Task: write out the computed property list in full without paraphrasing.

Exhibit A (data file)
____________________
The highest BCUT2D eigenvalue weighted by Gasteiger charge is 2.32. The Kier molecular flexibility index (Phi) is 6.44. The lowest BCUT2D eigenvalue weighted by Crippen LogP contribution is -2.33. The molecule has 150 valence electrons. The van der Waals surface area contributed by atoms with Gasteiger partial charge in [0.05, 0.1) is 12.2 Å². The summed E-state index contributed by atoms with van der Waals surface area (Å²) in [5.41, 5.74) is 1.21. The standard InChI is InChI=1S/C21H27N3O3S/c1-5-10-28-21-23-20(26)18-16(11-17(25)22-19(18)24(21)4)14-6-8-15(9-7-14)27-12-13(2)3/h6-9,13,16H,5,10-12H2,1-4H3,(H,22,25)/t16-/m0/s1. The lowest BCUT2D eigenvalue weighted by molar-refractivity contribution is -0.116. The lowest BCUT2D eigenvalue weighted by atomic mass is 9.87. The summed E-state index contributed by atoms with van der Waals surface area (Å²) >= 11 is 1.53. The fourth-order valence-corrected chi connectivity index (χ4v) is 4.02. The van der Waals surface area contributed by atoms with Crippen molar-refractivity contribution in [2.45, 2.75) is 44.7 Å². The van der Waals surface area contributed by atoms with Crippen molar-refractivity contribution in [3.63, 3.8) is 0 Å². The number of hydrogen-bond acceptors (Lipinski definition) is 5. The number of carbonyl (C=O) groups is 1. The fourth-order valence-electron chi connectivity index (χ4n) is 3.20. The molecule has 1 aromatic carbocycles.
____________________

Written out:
The highest BCUT2D eigenvalue weighted by Gasteiger charge is 2.32. The Kier molecular flexibility index (Phi) is 6.44. The lowest BCUT2D eigenvalue weighted by Crippen LogP contribution is -2.33. The molecule has 150 valence electrons. The van der Waals surface area contributed by atoms with Gasteiger partial charge in [0.05, 0.1) is 12.2 Å². The summed E-state index contributed by atoms with van der Waals surface area (Å²) in [5.41, 5.74) is 1.21. The standard InChI is InChI=1S/C21H27N3O3S/c1-5-10-28-21-23-20(26)18-16(11-17(25)22-19(18)24(21)4)14-6-8-15(9-7-14)27-12-13(2)3/h6-9,13,16H,5,10-12H2,1-4H3,(H,22,25)/t16-/m0/s1. The lowest BCUT2D eigenvalue weighted by molar-refractivity contribution is -0.116. The lowest BCUT2D eigenvalue weighted by atomic mass is 9.87. The summed E-state index contributed by atoms with van der Waals surface area (Å²) >= 11 is 1.53. The fourth-order valence-corrected chi connectivity index (χ4v) is 4.02. The van der Waals surface area contributed by atoms with Crippen molar-refractivity contribution in [2.45, 2.75) is 44.7 Å². The van der Waals surface area contributed by atoms with Crippen molar-refractivity contribution in [3.63, 3.8) is 0 Å². The number of hydrogen-bond acceptors (Lipinski definition) is 5. The number of carbonyl (C=O) groups is 1. The fourth-order valence-electron chi connectivity index (χ4n) is 3.20. The molecule has 1 aromatic carbocycles.